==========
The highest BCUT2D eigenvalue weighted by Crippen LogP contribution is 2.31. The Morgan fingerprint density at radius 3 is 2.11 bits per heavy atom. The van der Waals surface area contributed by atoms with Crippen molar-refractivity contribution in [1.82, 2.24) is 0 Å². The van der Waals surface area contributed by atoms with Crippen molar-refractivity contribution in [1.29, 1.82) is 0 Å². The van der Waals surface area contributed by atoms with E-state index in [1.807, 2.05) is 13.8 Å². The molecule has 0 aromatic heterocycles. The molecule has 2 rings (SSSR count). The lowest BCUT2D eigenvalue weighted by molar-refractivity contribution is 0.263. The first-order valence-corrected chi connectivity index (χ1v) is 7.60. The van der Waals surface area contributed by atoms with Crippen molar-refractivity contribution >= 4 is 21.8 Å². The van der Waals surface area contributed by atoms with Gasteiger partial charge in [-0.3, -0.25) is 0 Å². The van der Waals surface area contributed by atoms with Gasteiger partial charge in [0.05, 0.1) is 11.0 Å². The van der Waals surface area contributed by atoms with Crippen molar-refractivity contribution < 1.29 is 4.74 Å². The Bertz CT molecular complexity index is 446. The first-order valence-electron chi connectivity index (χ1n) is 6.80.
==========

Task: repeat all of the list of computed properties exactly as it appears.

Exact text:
The highest BCUT2D eigenvalue weighted by Crippen LogP contribution is 2.31. The Morgan fingerprint density at radius 3 is 2.11 bits per heavy atom. The van der Waals surface area contributed by atoms with Crippen molar-refractivity contribution in [1.82, 2.24) is 0 Å². The van der Waals surface area contributed by atoms with Crippen molar-refractivity contribution in [1.29, 1.82) is 0 Å². The van der Waals surface area contributed by atoms with E-state index in [1.807, 2.05) is 13.8 Å². The molecule has 0 aromatic heterocycles. The molecule has 2 rings (SSSR count). The lowest BCUT2D eigenvalue weighted by molar-refractivity contribution is 0.263. The first-order valence-corrected chi connectivity index (χ1v) is 7.60. The van der Waals surface area contributed by atoms with Crippen molar-refractivity contribution >= 4 is 21.8 Å². The van der Waals surface area contributed by atoms with Gasteiger partial charge in [-0.3, -0.25) is 0 Å². The van der Waals surface area contributed by atoms with Gasteiger partial charge in [0.05, 0.1) is 11.0 Å². The van der Waals surface area contributed by atoms with Crippen molar-refractivity contribution < 1.29 is 4.74 Å². The Bertz CT molecular complexity index is 446. The first-order valence-electron chi connectivity index (χ1n) is 6.80.